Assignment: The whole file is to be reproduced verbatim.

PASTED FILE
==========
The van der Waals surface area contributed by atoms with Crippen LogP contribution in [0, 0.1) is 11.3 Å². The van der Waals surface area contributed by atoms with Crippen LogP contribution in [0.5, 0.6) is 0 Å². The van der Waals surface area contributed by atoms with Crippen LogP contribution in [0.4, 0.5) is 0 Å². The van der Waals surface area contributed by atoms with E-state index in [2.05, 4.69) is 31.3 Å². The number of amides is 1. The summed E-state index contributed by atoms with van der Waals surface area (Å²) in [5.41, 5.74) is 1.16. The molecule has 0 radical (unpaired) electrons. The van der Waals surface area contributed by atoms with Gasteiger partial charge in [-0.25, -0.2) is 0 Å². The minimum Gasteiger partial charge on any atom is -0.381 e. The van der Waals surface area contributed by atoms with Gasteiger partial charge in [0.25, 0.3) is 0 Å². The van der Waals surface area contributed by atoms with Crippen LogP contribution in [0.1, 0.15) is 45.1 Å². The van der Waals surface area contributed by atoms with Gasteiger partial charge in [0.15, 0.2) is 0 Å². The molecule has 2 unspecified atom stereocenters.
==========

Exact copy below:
The van der Waals surface area contributed by atoms with Crippen LogP contribution in [0, 0.1) is 11.3 Å². The van der Waals surface area contributed by atoms with Crippen LogP contribution in [0.5, 0.6) is 0 Å². The van der Waals surface area contributed by atoms with Crippen LogP contribution in [0.4, 0.5) is 0 Å². The van der Waals surface area contributed by atoms with E-state index in [2.05, 4.69) is 31.3 Å². The number of amides is 1. The summed E-state index contributed by atoms with van der Waals surface area (Å²) in [5.41, 5.74) is 1.16. The molecule has 0 radical (unpaired) electrons. The van der Waals surface area contributed by atoms with Gasteiger partial charge in [-0.25, -0.2) is 0 Å². The minimum Gasteiger partial charge on any atom is -0.381 e. The van der Waals surface area contributed by atoms with Gasteiger partial charge in [0.25, 0.3) is 0 Å². The van der Waals surface area contributed by atoms with Crippen LogP contribution in [0.1, 0.15) is 45.1 Å². The van der Waals surface area contributed by atoms with Gasteiger partial charge in [0.15, 0.2) is 0 Å². The molecule has 2 unspecified atom stereocenters.